The prohibition of lashon hara does not apply where the information is needed for a reason. It also does not apply when the subject of the information is a wicked person.48 The Chafetz Chaim writes that if there are persistent rumors about an individual's transgressions, and if the general public opinion is that this person is suspected of being guilty of these transgressions, he may be considered a wicked person and it is permitted to shame him.49 Similarly, the Talmud tells us that it is permitted to embarrass someone who is reputed to be an adulterer.50 It is even permitted to embarrass his parents.51 Since the purpose of the embarrassment is to effect a change in the wrongdoer's behavior embarrassing the person's parents has the effect of bringing additional pressure to effect this change. This ruling applies only when a person repeatedly transgresses and deservedly has a reputation for this behavior.52
The Talmud53 relates that there was once a young rabbi who developed a distasteful reputation. Ritva writes that it involved his meeting privately with unmarried women.54 Even though the community needed this young rabbi's Torah instruction, Rabbi Yehuda concluded that it would be a chilul HaShem to allow a reputed sinner to teach Torah to those who are aware of his alleged transgressions. Furthermore, suggests Ritva, covering up the transgression and allowing him to continue to teach would also constitute a desecration. Rabbi Yehuda, therefore, excommunicated him, even though the community would be deprived of the young rabbi's talents.55 We see from here that even if a person performs an important community function if his behavior is offensive, he may not continue in his community position.
Rabbi Greenblatt told this writer that there was a Yeshiva Day School principal who was abusive to children in his school. The incidents were investigated and found out to be true. The principal had a year to go in his contract and agreed to go quietly after the year would be up. An assistant principal was hired for the specific purpose of supervising the behavior of the principal. This solution was recommended by the posek to whom the problem was referred. What would have happened had the principal refused to go along with this solution? Rabbi Greenblatt said it would then have been appropriate to go to the newspaper and write an article saying there was a principal who was accused of mistreating children. The name of the principal should not be mentioned so that there should not be further embarrassment to him. If he still refuses to accept the posek's decision, then his name and more details can be written because the rights of the community supersede the rights of the individual who is threatening the welfare of the community, according to Rabbi Greenblatt. Once the principal agrees to the plans for his departure, no other articles specifically referring to him may be written since that would cause needless embarrassment.
Rabbeinu Yonah writes that it is a mitzvah to publicize the misconduct of habitual offenders so that people will be revolted when they hear of the miscreants' misconduct.56 The laws of ona'at devarim, verbal wrongdoing, and embarrassing someone publicly do not apply to dishonest and unscrupulous people whose actions are the antithesis of Torah prescribed behavior. The Nimukei Yosef writes that the Torah only prohibited ona'at devarim regarding yir'ei shamayim, G-d fearing people.57 Ramo codifies this as the halacha, and adds that someone who, by his actions demeans himself, is allowed to be disparaged by others.58 The Sm"a explains that the term yir'ei shamayim refers to people who conform to community standards of behavior, klal benai hayishuv behaderech eretz.59 Therefore, if a miscreant refuses to mend his ways after being approached privately, a newspaper, in consultation with its halachic advisor, may publish an article to pressure him to change.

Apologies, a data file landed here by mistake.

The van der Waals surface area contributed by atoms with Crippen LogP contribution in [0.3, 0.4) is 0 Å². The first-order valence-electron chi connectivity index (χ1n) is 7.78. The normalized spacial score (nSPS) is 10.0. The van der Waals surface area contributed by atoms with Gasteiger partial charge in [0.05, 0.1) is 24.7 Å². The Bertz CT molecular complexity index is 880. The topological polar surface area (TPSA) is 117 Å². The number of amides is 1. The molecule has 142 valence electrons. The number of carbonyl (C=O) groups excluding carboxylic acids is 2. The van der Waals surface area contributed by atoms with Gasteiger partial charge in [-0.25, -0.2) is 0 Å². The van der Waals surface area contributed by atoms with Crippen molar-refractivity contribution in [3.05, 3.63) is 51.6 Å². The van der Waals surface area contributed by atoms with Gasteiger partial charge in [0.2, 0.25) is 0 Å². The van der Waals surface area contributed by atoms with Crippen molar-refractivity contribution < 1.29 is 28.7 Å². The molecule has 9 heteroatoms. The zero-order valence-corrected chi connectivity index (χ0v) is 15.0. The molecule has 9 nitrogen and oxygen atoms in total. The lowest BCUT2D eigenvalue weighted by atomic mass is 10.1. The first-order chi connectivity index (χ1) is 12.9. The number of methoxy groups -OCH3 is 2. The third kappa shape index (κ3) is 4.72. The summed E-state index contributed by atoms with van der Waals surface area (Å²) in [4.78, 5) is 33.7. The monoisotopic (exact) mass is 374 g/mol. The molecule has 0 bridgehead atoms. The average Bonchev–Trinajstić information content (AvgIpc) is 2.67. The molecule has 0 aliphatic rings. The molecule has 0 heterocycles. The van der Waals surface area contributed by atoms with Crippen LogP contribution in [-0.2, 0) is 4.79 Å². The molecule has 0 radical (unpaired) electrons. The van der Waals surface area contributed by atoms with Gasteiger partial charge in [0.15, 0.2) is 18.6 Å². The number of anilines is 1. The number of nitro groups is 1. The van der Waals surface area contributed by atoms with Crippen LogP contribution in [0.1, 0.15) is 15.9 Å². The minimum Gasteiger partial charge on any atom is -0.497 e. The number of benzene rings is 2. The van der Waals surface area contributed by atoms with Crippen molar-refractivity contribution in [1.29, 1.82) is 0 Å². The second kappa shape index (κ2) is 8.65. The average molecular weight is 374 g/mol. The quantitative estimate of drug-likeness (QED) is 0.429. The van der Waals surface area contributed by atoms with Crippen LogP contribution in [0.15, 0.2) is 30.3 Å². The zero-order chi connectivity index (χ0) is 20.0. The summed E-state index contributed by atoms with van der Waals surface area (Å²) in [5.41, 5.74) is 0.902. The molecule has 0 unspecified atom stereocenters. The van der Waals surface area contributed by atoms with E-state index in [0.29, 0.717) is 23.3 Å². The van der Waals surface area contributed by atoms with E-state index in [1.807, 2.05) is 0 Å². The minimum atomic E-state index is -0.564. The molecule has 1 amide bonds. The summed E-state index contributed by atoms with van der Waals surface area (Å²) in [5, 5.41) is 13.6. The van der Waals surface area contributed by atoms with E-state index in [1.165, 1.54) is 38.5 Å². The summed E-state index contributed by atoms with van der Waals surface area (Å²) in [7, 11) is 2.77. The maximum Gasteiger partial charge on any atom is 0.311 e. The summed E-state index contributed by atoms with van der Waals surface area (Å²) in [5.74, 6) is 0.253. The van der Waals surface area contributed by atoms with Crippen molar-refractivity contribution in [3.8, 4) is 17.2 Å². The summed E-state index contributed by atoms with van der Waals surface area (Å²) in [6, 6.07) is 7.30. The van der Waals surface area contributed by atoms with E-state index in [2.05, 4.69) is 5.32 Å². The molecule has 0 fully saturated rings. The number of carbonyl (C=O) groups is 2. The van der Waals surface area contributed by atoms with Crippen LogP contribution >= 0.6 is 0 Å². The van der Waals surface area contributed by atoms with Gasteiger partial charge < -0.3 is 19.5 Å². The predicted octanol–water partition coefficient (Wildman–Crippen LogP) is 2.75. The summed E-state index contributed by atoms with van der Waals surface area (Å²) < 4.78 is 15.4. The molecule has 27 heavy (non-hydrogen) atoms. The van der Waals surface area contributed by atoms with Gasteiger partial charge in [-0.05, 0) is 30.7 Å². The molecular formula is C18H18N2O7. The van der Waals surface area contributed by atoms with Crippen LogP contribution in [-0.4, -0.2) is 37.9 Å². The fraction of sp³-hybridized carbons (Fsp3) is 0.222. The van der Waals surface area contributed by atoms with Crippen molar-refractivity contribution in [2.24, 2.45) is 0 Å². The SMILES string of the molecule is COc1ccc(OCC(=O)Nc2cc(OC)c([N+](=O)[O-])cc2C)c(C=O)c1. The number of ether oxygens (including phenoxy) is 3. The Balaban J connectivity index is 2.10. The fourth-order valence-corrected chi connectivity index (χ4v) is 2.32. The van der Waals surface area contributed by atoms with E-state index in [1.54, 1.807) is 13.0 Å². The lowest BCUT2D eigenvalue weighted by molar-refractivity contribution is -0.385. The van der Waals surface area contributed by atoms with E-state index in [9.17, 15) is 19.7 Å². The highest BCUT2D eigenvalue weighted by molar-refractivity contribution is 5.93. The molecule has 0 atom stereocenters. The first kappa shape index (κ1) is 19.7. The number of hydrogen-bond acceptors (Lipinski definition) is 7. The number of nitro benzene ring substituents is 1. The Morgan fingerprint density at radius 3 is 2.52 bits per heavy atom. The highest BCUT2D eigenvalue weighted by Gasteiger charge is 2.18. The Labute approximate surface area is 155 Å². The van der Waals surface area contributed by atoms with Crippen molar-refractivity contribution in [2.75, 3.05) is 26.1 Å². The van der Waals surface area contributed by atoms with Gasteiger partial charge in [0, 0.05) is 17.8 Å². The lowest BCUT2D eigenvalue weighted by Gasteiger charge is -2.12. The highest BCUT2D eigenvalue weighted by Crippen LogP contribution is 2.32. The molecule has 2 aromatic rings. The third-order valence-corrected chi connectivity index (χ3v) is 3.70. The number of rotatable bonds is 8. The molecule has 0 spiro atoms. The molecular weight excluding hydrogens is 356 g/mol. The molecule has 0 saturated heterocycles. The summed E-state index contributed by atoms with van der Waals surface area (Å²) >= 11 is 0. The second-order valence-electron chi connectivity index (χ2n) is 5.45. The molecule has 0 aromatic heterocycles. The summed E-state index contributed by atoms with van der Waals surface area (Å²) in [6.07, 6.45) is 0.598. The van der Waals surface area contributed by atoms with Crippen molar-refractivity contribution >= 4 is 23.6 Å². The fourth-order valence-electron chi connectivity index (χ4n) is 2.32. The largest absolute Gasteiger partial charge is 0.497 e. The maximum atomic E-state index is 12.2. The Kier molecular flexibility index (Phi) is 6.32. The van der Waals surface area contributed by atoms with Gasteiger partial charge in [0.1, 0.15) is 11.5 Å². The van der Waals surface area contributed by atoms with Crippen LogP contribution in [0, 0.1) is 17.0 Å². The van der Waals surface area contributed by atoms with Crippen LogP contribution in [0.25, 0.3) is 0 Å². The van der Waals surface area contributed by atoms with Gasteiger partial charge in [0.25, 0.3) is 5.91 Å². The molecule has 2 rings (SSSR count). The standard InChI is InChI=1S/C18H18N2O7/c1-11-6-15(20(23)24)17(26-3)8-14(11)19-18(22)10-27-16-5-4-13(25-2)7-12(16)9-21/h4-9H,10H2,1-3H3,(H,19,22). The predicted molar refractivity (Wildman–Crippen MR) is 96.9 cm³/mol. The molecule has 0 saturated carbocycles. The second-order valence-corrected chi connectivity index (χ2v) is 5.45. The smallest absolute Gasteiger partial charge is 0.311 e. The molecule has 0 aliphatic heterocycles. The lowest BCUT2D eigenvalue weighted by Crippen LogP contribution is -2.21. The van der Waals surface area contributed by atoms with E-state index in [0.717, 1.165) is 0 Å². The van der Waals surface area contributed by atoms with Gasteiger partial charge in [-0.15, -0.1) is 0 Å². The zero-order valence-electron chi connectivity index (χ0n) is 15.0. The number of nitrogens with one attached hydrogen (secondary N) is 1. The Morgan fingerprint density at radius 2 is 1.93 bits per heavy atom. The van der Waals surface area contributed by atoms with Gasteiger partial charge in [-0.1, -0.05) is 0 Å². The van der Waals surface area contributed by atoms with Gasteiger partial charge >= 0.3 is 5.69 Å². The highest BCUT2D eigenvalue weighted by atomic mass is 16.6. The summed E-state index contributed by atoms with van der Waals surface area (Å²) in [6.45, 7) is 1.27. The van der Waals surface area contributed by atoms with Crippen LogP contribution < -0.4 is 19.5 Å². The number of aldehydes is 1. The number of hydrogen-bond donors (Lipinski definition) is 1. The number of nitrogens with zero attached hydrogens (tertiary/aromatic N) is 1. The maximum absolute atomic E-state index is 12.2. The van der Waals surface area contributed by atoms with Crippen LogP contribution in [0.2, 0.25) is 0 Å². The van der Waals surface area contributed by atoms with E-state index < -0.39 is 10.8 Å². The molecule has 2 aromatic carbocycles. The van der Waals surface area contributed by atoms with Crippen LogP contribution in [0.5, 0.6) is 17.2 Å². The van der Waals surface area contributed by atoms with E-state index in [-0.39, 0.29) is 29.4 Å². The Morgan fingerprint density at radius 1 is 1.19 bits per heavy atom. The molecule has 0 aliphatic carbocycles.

It is obvious that there is inherent danger in an approach that could find fault with anyone who does not belong to a particular group. The end result could be catastrophic. It is, therefore, of the utmost importance that any investigation and publication be done according to halachic guidelines. The Netziv blamed the destruction of the Second Temple on excessive "righteousness" in the vigorous investigation of imperfections in righteous and G-d fearing Jews. There were righteous individuals, says the Netziv, who were not always straight in their everyday dealings and, because of sin'at chinam, suspected individuals who did not conform to their ideas of correct behavior, as being apikorism. This erroneous persecution of these individuals led to the destruction of the Beit HaMikdash, because G-d does not tolerate this kind of "righteous" person, asserts the Netziv. Righteousness, says the Netziv, means conducting oneself in a straightforward manner in everyday behavior.60
The proper Torah approach is to refrain from personal attacks in attempting to redress a situation. It is the negative behavior or the inappropriate actions that should be criticized. One should not needlessly denigrate another individual, for G-d protects the honor even of the guilty, admonishes the Zohar.61 The Chatam Sofer wrote that he was always exceedingly careful never to quarrel with any individual. When disagreeing with someone or criticizing a certain position, he would never mention an individual by name. He would rather let veracity combat mendacity.62 Personal attacks provoke needless suffering and do nothing to strengthen one's position. As in the case of the school principal and also in the case of the shochetim cited above, a newspaper should not mention names unless absolutely necessary.